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Organizing Olympic Information February 28, 2010

Posted by Andre Vellino in Classification, Knowledge Representation.
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The past few weeks I have enjoyed some of the Olympic events on CTVOlympics.ca. Video on demand via the Internet… at last.  Thank you for that, CTV.

However, the CTV web masters could have benefited from a course on information organization – at the  new University of Ottawa School of Information Studies, for instance.  The category “Video” on the main page would lead the average user to believe that all video can be found in one location.  You can, of course, get some “produced” videos from there.  But not all, nor indeed most, of the video available on this web site is to be found under “Video”.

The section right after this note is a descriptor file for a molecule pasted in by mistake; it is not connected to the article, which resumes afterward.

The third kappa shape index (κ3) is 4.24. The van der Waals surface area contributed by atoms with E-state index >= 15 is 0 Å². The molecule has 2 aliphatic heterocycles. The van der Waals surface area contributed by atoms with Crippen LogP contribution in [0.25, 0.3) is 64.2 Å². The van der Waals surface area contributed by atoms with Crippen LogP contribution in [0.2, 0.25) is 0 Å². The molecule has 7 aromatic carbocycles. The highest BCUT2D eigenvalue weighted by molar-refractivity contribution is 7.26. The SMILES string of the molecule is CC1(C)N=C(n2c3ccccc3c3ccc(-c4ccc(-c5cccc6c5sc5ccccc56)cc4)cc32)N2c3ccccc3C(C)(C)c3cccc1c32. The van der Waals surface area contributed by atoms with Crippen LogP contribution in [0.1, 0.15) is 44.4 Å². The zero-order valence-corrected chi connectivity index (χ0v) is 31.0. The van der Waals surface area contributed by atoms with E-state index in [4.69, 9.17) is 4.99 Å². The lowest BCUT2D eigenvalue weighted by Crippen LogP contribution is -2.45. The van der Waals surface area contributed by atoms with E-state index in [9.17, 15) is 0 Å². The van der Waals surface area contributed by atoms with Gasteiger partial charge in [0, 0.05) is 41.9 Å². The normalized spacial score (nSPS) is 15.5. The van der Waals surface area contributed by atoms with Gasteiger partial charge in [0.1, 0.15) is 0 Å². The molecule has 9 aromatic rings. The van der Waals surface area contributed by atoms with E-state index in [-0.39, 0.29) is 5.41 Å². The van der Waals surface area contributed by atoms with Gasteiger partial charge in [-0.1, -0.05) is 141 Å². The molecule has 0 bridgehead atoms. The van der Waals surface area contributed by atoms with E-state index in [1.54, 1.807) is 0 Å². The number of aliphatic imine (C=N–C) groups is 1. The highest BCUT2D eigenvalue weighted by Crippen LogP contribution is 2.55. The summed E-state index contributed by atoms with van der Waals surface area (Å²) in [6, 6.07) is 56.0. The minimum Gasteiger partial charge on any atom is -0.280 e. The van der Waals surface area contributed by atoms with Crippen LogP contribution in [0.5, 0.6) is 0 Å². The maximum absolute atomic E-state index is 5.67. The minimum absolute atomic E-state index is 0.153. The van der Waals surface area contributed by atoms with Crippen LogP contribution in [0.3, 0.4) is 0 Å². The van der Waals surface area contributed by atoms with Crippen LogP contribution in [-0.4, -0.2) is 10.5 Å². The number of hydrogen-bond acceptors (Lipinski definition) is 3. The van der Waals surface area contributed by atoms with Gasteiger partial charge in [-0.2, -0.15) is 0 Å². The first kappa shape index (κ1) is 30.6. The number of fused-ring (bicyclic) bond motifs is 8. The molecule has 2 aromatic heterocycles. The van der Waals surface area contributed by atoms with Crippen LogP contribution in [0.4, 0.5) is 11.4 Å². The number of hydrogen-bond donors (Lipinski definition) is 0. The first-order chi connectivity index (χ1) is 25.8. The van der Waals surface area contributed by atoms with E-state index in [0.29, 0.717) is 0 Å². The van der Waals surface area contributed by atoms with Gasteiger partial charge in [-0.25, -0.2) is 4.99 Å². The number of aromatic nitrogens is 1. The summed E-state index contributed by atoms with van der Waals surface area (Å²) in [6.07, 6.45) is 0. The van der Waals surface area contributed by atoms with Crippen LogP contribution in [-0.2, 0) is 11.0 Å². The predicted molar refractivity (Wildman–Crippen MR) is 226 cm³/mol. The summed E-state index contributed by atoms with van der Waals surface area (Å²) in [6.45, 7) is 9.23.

Instead, to watch video-recordings (commentary-free, what a bonus!) of prior olympic events, you have to (1) go to the event-type (e.g “Figure Skating”) and then (2) select the most unlikely option “Results and Schedule” and from there, (3) press “Replay”, which gets you the video recording of that event.

There is a certain logic to that way of organizing information: event-type, event-instance, event-results, event-data.  But that’s got to be an object-oriented computer scientist’s categorization scheme.  It isn’t going to help my grandmother find it.

Instead of displaying media-categories (“Photos”  / “Videos”) etc. a more intuitive category for this kind of event is time: a distinction between current events now showing now (e.g. on the current channel-panel) and display panel showing all past events on a timeline (the current, generic, “Results and Schedule” link), with a filter for each event type.  Then the user can either browse past events or search from the same interface.

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